Steven Tau
1 minute read
26 Jun 2014
6:00 am

Marikana families elated strike is over

Steven Tau

Residents of Marikana outside Rustenburg were all smiles yesterday, as their husbands and relatives were returning to work for the first time following the almost five-month-long strike in the platinum sector.

FILE PICTURE: Mineworkers walk to a bus. Picture: Nigel Sibanda

Nosiphiwe Mehlawa could not hide her excitement, saying she was beyond happy that the strike officially ended on Tuesday following the signing of a three-year wage agreement between the Association of Mineworkers and Construction Union (Amcu) and platinum producers.

“I really don’t know what to say or do because of the excitement,” said Mehlawa.

“I am glad that our lives will now return to normal, as our children were unable to even go to school, especially when it was very cold, because their school shoes were worn out.”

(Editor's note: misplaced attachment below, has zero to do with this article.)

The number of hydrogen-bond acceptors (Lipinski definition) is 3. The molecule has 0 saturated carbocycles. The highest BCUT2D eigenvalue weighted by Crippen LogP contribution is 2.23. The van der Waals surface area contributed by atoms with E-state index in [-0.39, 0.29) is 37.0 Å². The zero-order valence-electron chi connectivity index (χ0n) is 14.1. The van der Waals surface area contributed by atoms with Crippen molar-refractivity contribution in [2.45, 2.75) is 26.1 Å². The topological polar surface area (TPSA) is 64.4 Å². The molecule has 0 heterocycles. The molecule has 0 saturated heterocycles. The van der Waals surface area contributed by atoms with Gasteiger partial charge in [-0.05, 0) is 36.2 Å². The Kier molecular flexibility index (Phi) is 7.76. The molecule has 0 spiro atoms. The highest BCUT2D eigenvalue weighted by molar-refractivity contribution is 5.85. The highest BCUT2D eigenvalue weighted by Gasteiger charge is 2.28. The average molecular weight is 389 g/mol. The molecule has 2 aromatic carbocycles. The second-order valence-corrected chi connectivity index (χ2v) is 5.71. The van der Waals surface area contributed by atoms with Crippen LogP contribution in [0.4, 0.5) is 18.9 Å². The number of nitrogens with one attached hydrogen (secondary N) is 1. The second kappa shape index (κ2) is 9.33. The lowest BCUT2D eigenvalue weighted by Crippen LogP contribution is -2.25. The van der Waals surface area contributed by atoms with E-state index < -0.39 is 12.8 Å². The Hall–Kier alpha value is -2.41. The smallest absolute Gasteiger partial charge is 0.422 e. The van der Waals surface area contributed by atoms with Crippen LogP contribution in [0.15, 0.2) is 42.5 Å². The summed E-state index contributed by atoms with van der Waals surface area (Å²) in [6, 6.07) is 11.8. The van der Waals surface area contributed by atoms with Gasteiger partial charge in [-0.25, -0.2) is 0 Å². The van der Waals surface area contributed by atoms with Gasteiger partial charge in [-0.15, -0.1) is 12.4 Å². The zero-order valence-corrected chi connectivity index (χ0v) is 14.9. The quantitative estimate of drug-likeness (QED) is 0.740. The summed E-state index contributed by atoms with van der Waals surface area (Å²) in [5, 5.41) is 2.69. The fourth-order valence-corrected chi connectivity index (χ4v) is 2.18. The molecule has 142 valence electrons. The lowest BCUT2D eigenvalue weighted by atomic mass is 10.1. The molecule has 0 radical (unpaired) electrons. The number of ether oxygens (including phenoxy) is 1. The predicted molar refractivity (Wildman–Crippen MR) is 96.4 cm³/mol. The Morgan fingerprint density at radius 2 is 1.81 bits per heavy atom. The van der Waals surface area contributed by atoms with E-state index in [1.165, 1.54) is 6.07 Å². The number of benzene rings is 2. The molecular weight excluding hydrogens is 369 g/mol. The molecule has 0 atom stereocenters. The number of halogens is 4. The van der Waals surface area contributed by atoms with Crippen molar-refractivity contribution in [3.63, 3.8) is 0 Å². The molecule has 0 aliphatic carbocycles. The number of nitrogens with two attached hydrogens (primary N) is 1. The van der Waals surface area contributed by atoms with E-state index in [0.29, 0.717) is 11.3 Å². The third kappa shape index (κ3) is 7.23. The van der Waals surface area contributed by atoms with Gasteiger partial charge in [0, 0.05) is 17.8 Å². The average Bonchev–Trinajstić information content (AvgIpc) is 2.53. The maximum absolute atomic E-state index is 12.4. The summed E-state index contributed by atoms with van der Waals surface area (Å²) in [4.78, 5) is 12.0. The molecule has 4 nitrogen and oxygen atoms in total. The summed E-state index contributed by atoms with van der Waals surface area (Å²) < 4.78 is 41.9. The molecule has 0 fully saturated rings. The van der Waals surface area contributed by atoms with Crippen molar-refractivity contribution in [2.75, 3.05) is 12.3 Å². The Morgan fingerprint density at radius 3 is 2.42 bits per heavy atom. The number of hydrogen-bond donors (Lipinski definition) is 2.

She said her husband will also be able to buy food for her and the kids who were battling to concentrate at school as a result of the strike, adding that they will be able to make payment plans with furniture stores where they bought goods on credit.

Another resident, Mmabatho Foulo, said she was happy that a solution had been found.

“The past five months have been very tough, because at times one had to go to bed without food and it was really sad to see the children hungry,” Foulo added.

Meanwhile, mineworkers were seen undergoing medical tests for their eyes and hearts at Lonmin’s Andrew Saffy Memorial Hospital.

Nurses at the hospital were also there to check on whether some workers were taking their HIV/Aids and TB treatments, as many of them went home during the strike.

Food parcels were also handed out to mineworkers.

Small business owners had already started setting up their stalls.